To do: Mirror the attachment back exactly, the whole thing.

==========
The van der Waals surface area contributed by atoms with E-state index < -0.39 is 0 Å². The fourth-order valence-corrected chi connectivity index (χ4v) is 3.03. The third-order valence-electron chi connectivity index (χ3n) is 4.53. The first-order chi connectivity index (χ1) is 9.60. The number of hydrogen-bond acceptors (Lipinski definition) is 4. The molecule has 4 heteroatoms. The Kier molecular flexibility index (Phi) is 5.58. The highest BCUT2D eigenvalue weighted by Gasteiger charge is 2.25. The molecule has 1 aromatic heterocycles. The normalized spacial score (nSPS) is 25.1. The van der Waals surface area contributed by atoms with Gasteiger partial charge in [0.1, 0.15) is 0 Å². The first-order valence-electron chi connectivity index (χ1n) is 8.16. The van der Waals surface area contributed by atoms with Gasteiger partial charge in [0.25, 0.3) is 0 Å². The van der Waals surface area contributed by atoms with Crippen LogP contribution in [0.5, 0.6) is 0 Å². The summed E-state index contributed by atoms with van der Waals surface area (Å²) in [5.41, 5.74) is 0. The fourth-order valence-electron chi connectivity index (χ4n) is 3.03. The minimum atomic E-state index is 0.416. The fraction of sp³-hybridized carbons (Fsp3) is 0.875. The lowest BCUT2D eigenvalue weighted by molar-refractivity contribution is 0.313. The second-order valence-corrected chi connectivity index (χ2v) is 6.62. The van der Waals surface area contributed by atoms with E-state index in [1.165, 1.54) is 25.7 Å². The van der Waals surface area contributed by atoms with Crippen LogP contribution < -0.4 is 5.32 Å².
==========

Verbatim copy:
The van der Waals surface area contributed by atoms with E-state index < -0.39 is 0 Å². The fourth-order valence-corrected chi connectivity index (χ4v) is 3.03. The third-order valence-electron chi connectivity index (χ3n) is 4.53. The first-order chi connectivity index (χ1) is 9.60. The number of hydrogen-bond acceptors (Lipinski definition) is 4. The molecule has 4 heteroatoms. The Kier molecular flexibility index (Phi) is 5.58. The highest BCUT2D eigenvalue weighted by Gasteiger charge is 2.25. The molecule has 1 aromatic heterocycles. The normalized spacial score (nSPS) is 25.1. The van der Waals surface area contributed by atoms with Gasteiger partial charge in [0.1, 0.15) is 0 Å². The first-order valence-electron chi connectivity index (χ1n) is 8.16. The van der Waals surface area contributed by atoms with Gasteiger partial charge in [0.25, 0.3) is 0 Å². The van der Waals surface area contributed by atoms with Crippen LogP contribution in [0.5, 0.6) is 0 Å². The summed E-state index contributed by atoms with van der Waals surface area (Å²) in [5.41, 5.74) is 0. The fourth-order valence-electron chi connectivity index (χ4n) is 3.03. The minimum atomic E-state index is 0.416. The fraction of sp³-hybridized carbons (Fsp3) is 0.875. The lowest BCUT2D eigenvalue weighted by molar-refractivity contribution is 0.313. The second-order valence-corrected chi connectivity index (χ2v) is 6.62. The van der Waals surface area contributed by atoms with E-state index in [1.165, 1.54) is 25.7 Å². The van der Waals surface area contributed by atoms with Crippen LogP contribution < -0.4 is 5.32 Å².